In 1987, the radical New York-based activist collective Act Up was founded. A year later, Gran Fury was launched, initially as an ad hoc committee of Act Up members. Act Up is still operational and defines itself as “a diverse, non-partisan group of individuals united in anger and committed to direct action to end the Aids crisis”. But throughout the 1980s and 1990s, it was Gran Fury (which disbanded in 1995) that inserted itself most visibly into New York’s cityscape as the group’s members, including Mark Simpson, Donald Moffett and Marlene McCarty, “purposefully intervened in public and advertising spaces to disrupt the flow of normal thoughts with their own agenda”, according to documentation from the New York Public Library, where the Gran Fury archive is housed. Fliers, posters and billboards were public canvases for Gran Fury, used to counter the myths and stereotypes being promulgated by the general media as the Aids crisis developed.
A Frieze London talk tomorrow, “Sexuality, Politics and Protest”, will draw on the legacy of these radical New York collectives—which seem more pertinent than ever in light of the growing outrage against Russia’s anti-gay laws, not to mention restrictions on and persecution of homosexuals from Africa to the Middle East. Speakers including the artist Marlene McCarty and the Johannesburg-based photographer Zanele Muholi will discuss the role of art today in the advancement of the gay cause, asking whether “queer activism” has “reshaped the power of contemporary art and protest”.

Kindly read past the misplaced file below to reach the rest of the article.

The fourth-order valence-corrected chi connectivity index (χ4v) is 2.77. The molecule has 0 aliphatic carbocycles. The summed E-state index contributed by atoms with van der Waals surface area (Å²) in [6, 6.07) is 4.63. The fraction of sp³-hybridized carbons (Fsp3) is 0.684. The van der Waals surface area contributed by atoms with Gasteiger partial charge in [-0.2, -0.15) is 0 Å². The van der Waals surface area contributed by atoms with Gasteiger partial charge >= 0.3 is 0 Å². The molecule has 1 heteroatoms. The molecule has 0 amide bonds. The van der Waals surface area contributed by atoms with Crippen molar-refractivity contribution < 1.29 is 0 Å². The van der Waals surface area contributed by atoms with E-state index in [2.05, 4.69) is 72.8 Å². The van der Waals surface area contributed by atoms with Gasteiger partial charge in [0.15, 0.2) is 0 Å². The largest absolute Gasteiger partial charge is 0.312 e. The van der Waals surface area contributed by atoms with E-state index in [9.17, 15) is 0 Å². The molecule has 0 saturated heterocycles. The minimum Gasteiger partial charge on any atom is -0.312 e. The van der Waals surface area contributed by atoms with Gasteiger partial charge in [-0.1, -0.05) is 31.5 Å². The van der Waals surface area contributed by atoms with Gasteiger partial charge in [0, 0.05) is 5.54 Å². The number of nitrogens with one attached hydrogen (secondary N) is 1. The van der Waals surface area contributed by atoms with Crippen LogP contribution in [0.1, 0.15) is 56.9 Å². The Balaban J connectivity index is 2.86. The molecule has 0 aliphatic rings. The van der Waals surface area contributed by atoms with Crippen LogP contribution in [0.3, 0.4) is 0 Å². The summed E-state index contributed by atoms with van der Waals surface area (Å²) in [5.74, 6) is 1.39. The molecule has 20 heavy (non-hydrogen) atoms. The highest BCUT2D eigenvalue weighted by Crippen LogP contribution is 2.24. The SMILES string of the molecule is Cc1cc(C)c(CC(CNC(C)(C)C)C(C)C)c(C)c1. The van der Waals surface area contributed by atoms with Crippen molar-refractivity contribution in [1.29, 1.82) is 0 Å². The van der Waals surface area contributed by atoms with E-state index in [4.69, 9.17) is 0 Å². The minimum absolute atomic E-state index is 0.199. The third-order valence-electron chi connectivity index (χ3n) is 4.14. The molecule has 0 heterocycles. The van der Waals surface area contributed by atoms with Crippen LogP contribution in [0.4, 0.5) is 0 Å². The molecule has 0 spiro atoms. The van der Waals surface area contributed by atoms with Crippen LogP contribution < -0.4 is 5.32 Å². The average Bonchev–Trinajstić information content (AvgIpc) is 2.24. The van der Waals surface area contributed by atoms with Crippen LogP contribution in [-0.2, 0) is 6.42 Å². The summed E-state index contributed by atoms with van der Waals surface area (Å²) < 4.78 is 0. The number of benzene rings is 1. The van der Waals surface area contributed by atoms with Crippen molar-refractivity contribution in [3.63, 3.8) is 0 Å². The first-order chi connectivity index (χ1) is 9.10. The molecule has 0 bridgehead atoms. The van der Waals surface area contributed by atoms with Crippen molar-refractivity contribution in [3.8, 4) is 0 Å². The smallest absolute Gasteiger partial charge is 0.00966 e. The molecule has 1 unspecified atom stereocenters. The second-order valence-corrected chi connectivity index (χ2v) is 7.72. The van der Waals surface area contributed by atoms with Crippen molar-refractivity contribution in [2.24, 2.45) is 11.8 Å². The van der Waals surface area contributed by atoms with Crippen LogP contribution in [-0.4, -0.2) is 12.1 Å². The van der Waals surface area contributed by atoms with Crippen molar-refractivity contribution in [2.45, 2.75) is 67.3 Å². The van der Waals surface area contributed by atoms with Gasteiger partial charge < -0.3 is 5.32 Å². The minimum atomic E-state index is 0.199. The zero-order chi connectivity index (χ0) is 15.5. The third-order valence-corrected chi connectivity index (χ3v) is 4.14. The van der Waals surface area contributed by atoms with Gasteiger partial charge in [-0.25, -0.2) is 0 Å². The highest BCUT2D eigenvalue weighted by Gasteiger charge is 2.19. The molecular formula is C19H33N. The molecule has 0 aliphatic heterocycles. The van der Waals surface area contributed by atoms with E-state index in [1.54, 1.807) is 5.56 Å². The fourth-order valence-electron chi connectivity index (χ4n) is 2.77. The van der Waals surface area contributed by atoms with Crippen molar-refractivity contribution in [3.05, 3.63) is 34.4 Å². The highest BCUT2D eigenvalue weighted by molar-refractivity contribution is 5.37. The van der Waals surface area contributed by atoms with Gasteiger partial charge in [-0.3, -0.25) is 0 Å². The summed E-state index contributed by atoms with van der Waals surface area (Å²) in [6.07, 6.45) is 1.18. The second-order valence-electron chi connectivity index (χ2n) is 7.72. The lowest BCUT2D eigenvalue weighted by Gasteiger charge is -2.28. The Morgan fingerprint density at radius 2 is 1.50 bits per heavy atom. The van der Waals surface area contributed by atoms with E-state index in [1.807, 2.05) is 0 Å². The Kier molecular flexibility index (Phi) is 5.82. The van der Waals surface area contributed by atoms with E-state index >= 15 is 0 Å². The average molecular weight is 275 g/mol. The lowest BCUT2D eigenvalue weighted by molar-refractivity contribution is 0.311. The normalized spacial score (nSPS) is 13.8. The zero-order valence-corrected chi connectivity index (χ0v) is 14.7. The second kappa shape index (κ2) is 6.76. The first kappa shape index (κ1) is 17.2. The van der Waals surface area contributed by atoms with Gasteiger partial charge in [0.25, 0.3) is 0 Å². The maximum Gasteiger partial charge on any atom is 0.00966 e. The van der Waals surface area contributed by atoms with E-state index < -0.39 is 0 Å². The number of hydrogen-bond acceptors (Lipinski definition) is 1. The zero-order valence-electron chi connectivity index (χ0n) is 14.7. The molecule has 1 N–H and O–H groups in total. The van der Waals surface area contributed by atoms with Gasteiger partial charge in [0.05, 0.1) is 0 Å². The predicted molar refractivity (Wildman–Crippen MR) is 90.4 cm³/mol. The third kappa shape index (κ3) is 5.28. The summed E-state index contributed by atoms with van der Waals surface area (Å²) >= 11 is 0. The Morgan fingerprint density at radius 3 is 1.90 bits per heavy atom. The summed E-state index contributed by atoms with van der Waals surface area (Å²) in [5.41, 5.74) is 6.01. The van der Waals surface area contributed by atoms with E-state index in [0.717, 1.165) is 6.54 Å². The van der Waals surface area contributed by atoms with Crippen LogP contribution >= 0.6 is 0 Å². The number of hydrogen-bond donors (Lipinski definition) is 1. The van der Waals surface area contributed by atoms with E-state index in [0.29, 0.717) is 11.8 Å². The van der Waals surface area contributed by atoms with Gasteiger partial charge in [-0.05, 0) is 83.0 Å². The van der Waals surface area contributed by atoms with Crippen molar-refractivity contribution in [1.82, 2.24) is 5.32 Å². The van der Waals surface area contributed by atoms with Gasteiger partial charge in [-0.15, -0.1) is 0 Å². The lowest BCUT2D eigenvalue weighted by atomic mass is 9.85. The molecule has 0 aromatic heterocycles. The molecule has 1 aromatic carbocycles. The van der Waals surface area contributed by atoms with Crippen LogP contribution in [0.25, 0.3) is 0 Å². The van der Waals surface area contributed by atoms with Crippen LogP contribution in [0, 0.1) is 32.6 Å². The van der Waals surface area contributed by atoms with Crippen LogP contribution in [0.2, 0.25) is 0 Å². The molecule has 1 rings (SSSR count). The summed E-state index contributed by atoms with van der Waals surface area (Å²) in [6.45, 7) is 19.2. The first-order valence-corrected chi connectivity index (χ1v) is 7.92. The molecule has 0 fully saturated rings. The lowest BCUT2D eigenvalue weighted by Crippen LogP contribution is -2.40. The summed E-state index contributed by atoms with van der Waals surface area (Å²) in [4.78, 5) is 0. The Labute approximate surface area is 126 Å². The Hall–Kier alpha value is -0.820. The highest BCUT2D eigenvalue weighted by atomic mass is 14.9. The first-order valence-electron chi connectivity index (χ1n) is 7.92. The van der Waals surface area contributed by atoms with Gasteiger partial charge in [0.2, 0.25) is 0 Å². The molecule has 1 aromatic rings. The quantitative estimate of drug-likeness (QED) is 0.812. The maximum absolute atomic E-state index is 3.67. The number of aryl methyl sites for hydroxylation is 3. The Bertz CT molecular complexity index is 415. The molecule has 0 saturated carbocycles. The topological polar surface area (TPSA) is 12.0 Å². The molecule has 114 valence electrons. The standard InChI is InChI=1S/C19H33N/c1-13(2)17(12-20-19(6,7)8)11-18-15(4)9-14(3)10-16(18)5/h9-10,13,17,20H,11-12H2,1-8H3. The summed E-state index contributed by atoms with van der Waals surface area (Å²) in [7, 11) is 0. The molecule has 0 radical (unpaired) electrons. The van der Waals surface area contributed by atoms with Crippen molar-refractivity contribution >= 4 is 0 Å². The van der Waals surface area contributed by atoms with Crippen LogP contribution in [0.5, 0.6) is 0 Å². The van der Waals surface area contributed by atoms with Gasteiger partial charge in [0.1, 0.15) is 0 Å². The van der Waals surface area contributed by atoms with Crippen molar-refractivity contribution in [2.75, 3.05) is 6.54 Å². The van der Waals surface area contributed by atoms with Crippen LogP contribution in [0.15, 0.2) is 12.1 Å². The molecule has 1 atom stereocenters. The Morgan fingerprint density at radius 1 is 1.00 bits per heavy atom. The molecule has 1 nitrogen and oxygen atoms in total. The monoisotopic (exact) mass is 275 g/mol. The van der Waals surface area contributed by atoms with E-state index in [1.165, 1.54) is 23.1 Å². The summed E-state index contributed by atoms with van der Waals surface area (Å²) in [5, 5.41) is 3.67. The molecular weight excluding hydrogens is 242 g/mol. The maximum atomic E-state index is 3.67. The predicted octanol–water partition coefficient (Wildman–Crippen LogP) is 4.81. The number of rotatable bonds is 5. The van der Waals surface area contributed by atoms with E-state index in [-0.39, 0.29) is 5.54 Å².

The California-based art historian Robert Atkins explains why artists felt they had to respond to the Aids pandemic sweeping the US in the 1980s. “Until 1985, the media totally monopolised the production of Aids images,” he says, stressing that newspapers and television offered only images of emaciated Aids “victims” and “disease carriers”. “The first wave of Aids art was produced with one propagandistic purpose: to counter the horrific media representations,” Atkins adds.
Gran Fury came into being after the late curator William Olander commissioned Act Up to create a piece called Let the Record Show, which was displayed in late 1987 at the New Museum of Contemporary Art, then on lower Broadway. The searing work featured images of six public figures accompanied by concrete plaques inscribed with their anti-Aids rhetoric. A neon “Silence=Death” sign hung overhead, while an LED strip conveyed rolling facts about the Aids crisis.
Atkins makes the case for Gran Fury’s activism as art, emphasising the fact that their strategies helped transform public attitudes to Aids. He believes the group articulated a lucid, digestible response to the crisis by creating art that incorporated the grisly Aids statistics emanating daily from the Center for Disease Control and Prevention and New York’s Department of Health. “They wanted to dispense essential information that the government wasn’t [distributing]. They targeted the street rather than the gallery, and they recognised that images are far more empowering when accompanied by words of explanation and elaboration,” Atkins says.
Nelson Santos, the executive director of the New York-based Visual Aids organisation, which supports HIV-positive artists, says that Gran Fury’s sophisticated use of graphics and design on signs and t-shirts still resonates today. “You can see the same fonts and bold graphics on protest signs and posters for all kinds of causes today,” he says. The New York Public Library archives also pinpoint why Gran Fury’s work matters, Santos says. “With controversy, the art work took on another life through the media, thus circulating a message far beyond its initial space.”
The activism came before the art, however, as the members of Gran Fury explained in an interview with Art Forum in 2003. “It always blows my mind because we came together with such a sense of urgency, with goals that had nothing to do with wanting to make art or to change the way people looked at art,” McCarty said.